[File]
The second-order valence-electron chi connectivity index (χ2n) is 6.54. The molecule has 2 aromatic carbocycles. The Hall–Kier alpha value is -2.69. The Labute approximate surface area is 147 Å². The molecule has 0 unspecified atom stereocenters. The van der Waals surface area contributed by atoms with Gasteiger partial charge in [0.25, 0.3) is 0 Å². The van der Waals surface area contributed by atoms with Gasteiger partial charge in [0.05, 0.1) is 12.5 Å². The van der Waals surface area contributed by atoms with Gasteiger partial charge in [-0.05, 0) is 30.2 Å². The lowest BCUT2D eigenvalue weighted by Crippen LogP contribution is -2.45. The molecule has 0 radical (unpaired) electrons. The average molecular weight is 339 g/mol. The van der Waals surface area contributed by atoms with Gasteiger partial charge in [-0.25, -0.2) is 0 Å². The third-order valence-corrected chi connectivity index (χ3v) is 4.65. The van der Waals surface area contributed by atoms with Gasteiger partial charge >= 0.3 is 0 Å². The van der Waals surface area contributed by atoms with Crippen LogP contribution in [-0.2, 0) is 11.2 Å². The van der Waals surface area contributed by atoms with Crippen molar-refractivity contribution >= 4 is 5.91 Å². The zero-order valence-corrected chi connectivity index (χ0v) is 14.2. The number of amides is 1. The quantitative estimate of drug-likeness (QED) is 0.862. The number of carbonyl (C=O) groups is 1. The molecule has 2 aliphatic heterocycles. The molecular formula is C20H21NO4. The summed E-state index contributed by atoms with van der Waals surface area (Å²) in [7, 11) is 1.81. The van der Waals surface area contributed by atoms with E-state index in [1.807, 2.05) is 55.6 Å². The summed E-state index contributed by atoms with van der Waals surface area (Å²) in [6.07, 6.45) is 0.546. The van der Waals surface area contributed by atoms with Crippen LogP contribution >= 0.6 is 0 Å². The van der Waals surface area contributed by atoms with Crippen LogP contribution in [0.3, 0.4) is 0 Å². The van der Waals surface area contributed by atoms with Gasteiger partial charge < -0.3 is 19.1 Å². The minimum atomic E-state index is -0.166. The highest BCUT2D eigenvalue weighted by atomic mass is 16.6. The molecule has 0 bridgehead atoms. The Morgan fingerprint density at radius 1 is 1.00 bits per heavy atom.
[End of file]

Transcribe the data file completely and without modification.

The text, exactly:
The second-order valence-electron chi connectivity index (χ2n) is 6.54. The molecule has 2 aromatic carbocycles. The Hall–Kier alpha value is -2.69. The Labute approximate surface area is 147 Å². The molecule has 0 unspecified atom stereocenters. The van der Waals surface area contributed by atoms with Gasteiger partial charge in [0.25, 0.3) is 0 Å². The van der Waals surface area contributed by atoms with Gasteiger partial charge in [0.05, 0.1) is 12.5 Å². The van der Waals surface area contributed by atoms with Gasteiger partial charge in [-0.05, 0) is 30.2 Å². The lowest BCUT2D eigenvalue weighted by Crippen LogP contribution is -2.45. The molecule has 0 radical (unpaired) electrons. The average molecular weight is 339 g/mol. The van der Waals surface area contributed by atoms with Gasteiger partial charge in [-0.25, -0.2) is 0 Å². The third-order valence-corrected chi connectivity index (χ3v) is 4.65. The van der Waals surface area contributed by atoms with Gasteiger partial charge >= 0.3 is 0 Å². The van der Waals surface area contributed by atoms with Crippen LogP contribution in [-0.2, 0) is 11.2 Å². The van der Waals surface area contributed by atoms with Crippen molar-refractivity contribution >= 4 is 5.91 Å². The zero-order valence-corrected chi connectivity index (χ0v) is 14.2. The number of amides is 1. The quantitative estimate of drug-likeness (QED) is 0.862. The number of carbonyl (C=O) groups is 1. The molecule has 2 aliphatic heterocycles. The molecular formula is C20H21NO4. The summed E-state index contributed by atoms with van der Waals surface area (Å²) in [7, 11) is 1.81. The van der Waals surface area contributed by atoms with E-state index in [1.807, 2.05) is 55.6 Å². The summed E-state index contributed by atoms with van der Waals surface area (Å²) in [6.07, 6.45) is 0.546. The van der Waals surface area contributed by atoms with Crippen LogP contribution >= 0.6 is 0 Å². The van der Waals surface area contributed by atoms with Crippen LogP contribution in [0.3, 0.4) is 0 Å². The van der Waals surface area contributed by atoms with Gasteiger partial charge < -0.3 is 19.1 Å². The minimum atomic E-state index is -0.166. The highest BCUT2D eigenvalue weighted by atomic mass is 16.6. The molecule has 0 bridgehead atoms. The Morgan fingerprint density at radius 1 is 1.00 bits per heavy atom.